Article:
November 2012, Volume 16, Number 5


MDC professors at NEH conference
From left are Dr. Rosa Mayorga, Dr. Kristen Borgwald, Prof. Magdalena Lamarre, Dr. Octavio Roca, Dr. Anthony Kreider and Prof. John Frazier.

Building Bridges to Democracy

Expanding the breadth and depth of college curriculum across the nation, six Miami Dade College professors and staff recently were among colleagues from 10 top U.S. colleges to play a leadership role in a new civic-learning initiative funded by the National Endowment for the Humanities (NEH) and the Association of American Colleges and Universities (AAC&U).

Over the summer, teams from the 10 institutions met for an intensive, work-filled, six-day workshop to develop curriculum and train faculty in the democracy-building project called “Bridging Cultures to Form a Nation: Difference, Community and Democratic Thinking.”

“Miami Dade College is at the forefront of this national initiative,” said Dr. Rosa Mayorga, the MDC project leader and chair of the Department of Arts and Philosophy at Wolfson Campus. “After making curricular revisions in their own courses, the MDC professors will create faculty development workshops to share their ideas across MDC’s campuses and with other local colleges.”

Collaborative Effort

To achieve these far-reaching educational goals, the MDC Bridging Cultures team will draw upon support from the College’s award-winning Institute for Civic Education and Democracy (iCED) along with College Training and Development (CT&D).

MDC Bridging Cultures participants include professors from four different MDC campuses representing the disciplines of philosophy, fine arts and history. The summer workshop was the first stage of the three-year program, which is co-sponsored by The Democracy Commitment: An American Community College Initiative (TDC).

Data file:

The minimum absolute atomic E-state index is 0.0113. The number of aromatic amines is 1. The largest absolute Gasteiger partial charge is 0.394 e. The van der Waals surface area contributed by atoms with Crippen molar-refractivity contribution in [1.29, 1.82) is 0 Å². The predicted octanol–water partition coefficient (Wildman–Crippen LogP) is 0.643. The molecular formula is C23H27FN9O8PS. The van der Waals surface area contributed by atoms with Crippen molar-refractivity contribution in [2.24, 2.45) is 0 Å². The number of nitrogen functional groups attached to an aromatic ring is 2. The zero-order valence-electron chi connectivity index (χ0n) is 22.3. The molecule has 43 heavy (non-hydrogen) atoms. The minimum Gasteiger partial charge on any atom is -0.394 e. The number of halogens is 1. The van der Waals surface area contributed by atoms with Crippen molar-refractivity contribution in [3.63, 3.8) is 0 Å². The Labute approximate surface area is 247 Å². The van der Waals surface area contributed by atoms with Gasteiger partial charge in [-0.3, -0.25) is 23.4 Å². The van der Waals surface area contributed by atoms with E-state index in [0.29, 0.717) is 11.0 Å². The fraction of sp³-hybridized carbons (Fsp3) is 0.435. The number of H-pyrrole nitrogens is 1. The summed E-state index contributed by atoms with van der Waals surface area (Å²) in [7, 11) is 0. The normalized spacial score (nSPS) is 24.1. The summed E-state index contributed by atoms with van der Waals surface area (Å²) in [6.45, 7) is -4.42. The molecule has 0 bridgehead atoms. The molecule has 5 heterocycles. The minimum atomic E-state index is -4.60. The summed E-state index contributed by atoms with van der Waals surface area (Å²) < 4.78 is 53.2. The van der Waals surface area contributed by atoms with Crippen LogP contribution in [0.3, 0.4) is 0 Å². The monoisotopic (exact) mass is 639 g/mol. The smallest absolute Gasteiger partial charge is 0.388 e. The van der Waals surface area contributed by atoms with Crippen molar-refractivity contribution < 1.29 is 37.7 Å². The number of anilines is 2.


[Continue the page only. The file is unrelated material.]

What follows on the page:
Colleges in the Bridging Cultures project are answering the call to action from a recent national report about the future of democracy, said Caryn McTighe Musil, senior vice president for AAC&U and NEH project co-director. The report urges higher education institutions to focus once again on civic learning and not limit their coursework to workforce preparation.

Increasing Civic Engagement

As the project moves forward, MDC faculty will infuse their coursework with questions about democratic thinking, community engagement and the understanding of cultural and socio-economic differences.

“The goal is to promote greater adoption of proven high-impact practices that advance important civic learning outcomes, which form the cornerstone of MDC’s mission to prepare students to be responsible citizens,” Mayorga said. “Best of all, these efforts won’t stop here. We will then expand the project’s impact through collaborations with other colleges in the region and through partnerships with state humanities councils.”

— BK

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